To most people, today’s youth ministry has a single goal: to make faithful disciples of young people. However, digging deeper into various programs, books, and concepts reveals substantive differences among the approaches. In this multiview work, Chap Clark brings together a diverse group of leaders to present five major views on youth ministry. Each contributor expresses his view of what the foundation of youth ministry should be for the modern church, and responds to the other contributors’ views. The result is a multifaceted work that will provide youth leaders with a wider perspective of youth ministry.
For more resources on youth ministry, check out the Youth Ministry and Leadership Collection (20 vols.).
“The goal of youth ministry as adoption is for every child, every adolescent, and every young adult to be so embraced by the community of faith that they know they always have a home, a people, and a place where they can discover who they are and how they are able to contribute. In short, youth ministry is adopting young people into the family of God.” (Page 85)
“Give the gospel relentlessly in youth group meetings.” (Page 10)
“It takes the entire faith community, and the global church, to commit to the long-term embrace of children, adolescents, emerging adults, and everyone else who calls Christ Lord to provide the emotional and relational environment God has for all of us.” (Pages 84–85)
“We have exchanged mission for meetings. We have separated evangelism and discipleship. We have turned outreach into a program instead of a lifestyle.” (Page 4)
“Teenagers have more information about God than they have experience of him. Get them in places where they have to rely on God.’” (Page 8)
Teenagers need thoughtful, theologically grounded youth leaders more than ever. Youth Ministry in the 21st Century asks the right questions and helps leaders devise innovative responses.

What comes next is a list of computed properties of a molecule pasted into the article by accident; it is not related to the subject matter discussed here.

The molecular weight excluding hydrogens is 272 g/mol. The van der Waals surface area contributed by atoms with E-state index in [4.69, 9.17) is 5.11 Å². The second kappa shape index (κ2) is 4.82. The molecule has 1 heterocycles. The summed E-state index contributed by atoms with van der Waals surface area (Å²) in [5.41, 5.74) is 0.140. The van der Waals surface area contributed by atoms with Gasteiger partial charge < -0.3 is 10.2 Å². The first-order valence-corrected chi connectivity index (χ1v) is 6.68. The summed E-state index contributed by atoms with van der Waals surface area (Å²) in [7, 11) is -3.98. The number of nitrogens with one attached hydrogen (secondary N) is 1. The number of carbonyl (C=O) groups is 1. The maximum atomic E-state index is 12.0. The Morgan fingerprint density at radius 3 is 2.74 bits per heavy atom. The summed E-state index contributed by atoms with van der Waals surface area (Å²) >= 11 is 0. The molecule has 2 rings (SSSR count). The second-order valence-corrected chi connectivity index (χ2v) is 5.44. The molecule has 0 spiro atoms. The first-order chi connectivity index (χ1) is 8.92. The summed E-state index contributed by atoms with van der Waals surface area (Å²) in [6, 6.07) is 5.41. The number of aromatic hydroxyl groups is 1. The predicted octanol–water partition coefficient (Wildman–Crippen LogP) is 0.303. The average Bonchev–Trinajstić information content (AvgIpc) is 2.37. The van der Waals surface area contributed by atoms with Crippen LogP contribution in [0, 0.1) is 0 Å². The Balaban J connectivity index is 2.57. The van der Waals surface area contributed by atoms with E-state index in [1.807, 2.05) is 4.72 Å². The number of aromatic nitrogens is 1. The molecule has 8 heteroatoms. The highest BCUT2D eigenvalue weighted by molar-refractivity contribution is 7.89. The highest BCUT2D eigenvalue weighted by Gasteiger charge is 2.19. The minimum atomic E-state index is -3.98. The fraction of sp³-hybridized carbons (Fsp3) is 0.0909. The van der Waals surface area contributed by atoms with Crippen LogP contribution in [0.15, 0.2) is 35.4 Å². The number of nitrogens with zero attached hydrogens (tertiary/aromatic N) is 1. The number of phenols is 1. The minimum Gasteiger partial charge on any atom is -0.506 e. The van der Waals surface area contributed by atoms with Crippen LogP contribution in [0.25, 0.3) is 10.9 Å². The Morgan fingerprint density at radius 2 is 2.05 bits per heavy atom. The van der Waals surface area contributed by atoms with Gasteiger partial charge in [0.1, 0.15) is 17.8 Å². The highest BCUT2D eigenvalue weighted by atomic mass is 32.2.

—Kara Powell, executive director, Fuller Youth Institute
As a former youth pastor and Youth For Christ director turned educator, I welcome the critical thinking, assessment, consensus, collaboration, varying perspectives, and even the disagreement found in this book. And while I embrace discussions of theory, this project helpfully transforms theories into the building blocks of ministry practices, skill sets, and practical theology.
—Steve Vandegriff, professor of Christian leadership and church ministries, Liberty University
Youth Ministry in the 21st Century triggers deep reflection about models and motives and will facilitate advancement of that very kingdom enterprise, youth ministry.
—Len Kageler, professor of youth and family studies, Nyack College
In the Logos edition, this volume is enhanced by amazing functionality. Important terms link to dictionaries, encyclopedias, and a wealth of other resources in your digital library. Perform powerful searches to find exactly what you’re looking for. Take the discussion with you using tablet and mobile apps. With Logos Bible Software, the most efficient and comprehensive research tools are in one place, so you get the most out of your study.